At some early point along the road, get yourself a copy of
The ABC of Relativity, by Bertrand Russell, first ed. in 1925.
(Reading this book will just take the better part of a rainy day, breaks included. Enjoy it.)

Later on, read the Master's own writing:
Relativity. The Special and General Theory, by Albert Einstein, first ed. in 1920

Meanwhile, don't forget to continue your calculus efforts. ;-)

Remember, Einstein had a very pragmatic approach towards mathematics, he just used it.
To understand GR, you won't necessarily have to become more of a mathematician than Einstein wanted to be.

Submission + - Anonymous releases 400 megs of FBI Contractor data (

An anonymous reader writes: Anonymous, as they have claimed they would, finally released 400 megabytes of files, allegedly stolen ManTech, a cyber security firm contracted by the FBI. Anonymous stated, 'The FBI is outsourcing cybersecurity to the tune of nearly $100 million to a Washington-area managed services company. The deal shows a willingness in the federal government to place IT services more and more in the hands of third parties as agencies don't have enough staff on hand to do the job.'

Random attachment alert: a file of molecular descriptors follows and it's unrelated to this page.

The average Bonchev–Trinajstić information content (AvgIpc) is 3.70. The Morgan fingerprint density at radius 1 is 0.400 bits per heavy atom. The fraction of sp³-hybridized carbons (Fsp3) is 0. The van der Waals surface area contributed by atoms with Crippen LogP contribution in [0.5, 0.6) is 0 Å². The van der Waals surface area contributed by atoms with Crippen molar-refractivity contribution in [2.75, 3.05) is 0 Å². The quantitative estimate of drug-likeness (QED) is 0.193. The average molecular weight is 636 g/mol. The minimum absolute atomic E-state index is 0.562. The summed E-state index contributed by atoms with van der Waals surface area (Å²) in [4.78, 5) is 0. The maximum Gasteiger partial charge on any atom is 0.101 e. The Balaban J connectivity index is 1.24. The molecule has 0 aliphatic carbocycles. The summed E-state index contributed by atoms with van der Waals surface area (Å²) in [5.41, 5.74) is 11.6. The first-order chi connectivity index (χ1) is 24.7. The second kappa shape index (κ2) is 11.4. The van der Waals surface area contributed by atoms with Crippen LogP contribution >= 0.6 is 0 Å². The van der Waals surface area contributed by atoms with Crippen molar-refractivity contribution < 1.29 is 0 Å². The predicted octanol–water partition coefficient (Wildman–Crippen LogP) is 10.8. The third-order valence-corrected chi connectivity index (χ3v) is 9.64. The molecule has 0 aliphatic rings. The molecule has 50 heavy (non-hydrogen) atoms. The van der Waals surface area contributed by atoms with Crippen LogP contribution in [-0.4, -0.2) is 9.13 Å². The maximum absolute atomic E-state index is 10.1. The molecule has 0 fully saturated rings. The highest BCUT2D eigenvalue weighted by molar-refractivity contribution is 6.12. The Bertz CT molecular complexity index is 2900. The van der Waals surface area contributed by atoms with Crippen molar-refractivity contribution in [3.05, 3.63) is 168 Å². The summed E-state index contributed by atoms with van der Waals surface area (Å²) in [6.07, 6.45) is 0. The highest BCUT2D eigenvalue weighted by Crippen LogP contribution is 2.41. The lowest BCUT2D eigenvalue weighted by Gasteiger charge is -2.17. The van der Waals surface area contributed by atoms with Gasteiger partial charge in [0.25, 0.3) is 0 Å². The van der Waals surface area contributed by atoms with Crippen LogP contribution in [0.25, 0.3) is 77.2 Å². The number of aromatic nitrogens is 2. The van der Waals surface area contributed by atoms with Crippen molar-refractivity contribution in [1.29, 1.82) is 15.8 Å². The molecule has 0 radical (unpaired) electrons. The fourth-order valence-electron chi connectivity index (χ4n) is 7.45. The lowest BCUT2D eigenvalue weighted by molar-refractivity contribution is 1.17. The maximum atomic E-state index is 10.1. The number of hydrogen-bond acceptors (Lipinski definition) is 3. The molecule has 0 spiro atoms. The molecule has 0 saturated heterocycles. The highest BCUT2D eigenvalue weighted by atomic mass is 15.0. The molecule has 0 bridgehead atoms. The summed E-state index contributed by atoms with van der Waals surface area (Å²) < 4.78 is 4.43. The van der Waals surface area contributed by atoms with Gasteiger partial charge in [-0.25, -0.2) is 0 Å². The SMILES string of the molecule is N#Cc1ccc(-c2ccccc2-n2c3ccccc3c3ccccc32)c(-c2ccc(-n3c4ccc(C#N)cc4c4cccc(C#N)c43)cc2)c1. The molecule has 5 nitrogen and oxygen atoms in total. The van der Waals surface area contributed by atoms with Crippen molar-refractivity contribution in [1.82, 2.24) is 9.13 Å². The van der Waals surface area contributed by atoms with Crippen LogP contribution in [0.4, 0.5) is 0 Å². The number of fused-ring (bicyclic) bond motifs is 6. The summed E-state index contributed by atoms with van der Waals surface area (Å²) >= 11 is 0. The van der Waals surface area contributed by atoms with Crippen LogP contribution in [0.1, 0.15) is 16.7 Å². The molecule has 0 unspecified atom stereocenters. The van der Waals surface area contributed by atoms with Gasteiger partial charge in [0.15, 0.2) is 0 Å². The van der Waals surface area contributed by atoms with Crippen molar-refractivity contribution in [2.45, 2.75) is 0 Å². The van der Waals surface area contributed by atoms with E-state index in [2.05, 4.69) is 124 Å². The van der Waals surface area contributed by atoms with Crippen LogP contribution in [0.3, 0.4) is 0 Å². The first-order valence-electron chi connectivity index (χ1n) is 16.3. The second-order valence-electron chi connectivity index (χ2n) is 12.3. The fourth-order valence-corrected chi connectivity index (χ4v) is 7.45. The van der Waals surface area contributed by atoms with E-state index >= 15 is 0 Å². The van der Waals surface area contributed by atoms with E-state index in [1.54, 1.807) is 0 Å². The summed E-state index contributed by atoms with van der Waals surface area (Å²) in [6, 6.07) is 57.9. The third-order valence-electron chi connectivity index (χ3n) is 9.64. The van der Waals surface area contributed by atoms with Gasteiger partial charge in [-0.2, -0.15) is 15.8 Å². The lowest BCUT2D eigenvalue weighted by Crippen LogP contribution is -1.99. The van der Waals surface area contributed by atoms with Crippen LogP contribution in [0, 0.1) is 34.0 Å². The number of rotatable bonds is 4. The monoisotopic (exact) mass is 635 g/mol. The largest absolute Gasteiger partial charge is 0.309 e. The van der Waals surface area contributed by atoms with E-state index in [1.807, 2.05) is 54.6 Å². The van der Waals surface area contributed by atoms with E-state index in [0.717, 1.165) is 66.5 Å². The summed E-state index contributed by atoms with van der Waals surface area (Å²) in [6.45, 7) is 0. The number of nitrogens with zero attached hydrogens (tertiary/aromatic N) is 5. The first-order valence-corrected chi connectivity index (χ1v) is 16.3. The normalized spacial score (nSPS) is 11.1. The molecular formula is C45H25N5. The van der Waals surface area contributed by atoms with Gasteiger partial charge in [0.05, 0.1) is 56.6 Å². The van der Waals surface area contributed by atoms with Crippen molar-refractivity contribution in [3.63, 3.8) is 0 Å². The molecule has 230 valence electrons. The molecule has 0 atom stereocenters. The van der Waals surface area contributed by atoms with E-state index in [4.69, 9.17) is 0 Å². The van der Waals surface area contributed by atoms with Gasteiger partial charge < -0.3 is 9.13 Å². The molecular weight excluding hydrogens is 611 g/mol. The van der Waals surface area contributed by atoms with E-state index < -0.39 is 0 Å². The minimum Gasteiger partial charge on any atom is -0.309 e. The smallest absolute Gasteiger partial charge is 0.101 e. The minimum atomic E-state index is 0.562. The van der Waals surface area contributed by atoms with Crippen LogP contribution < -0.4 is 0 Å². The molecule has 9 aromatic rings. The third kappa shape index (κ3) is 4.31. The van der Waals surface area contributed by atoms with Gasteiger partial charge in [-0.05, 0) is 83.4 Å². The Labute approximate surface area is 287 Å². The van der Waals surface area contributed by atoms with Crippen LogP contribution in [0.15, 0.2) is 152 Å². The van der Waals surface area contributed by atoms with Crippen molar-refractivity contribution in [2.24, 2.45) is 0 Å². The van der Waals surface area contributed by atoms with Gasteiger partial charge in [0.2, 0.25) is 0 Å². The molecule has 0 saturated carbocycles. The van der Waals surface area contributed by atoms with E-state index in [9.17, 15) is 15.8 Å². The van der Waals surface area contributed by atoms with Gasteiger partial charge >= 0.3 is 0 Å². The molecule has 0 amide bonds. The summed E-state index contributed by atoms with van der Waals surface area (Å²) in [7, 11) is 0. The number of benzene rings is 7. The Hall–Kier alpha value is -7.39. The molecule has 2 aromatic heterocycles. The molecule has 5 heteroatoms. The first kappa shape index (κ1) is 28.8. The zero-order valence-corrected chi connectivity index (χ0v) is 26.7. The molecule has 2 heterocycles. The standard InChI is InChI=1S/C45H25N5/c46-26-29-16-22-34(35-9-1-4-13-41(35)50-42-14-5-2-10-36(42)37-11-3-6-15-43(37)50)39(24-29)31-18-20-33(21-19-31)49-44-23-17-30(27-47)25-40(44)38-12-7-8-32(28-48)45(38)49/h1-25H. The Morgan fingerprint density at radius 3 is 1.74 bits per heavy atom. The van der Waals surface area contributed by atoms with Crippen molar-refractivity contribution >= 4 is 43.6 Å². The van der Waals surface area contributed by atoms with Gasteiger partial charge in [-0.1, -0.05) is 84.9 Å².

Submission + - Best Off-Road Smart Phone? 5

rueger writes: "I walk dogs for a living on the mountain trails above the North Shore of Vancouver. I rely on my smart phone for emergency contact, and use the GPS pretty constantly if I'm on unfamiliar trails. In general terms I like my Android smart-phone, and have fell in love with the platform. Problem is the cheapy Motorola Charm is a lousy phone with mediocre 3G reception, and GPS that can't always be relied upon unless you reboot regularly. That hasn't been an issue since the battery usually dies after five or six hours of use.

I'm opening a can of worms, but what's a good 3G Android phone with good reception in fringe areas, reliable GPS, and really good battery life? In other words, if you're heading for the woods, what's the tool that you rely on?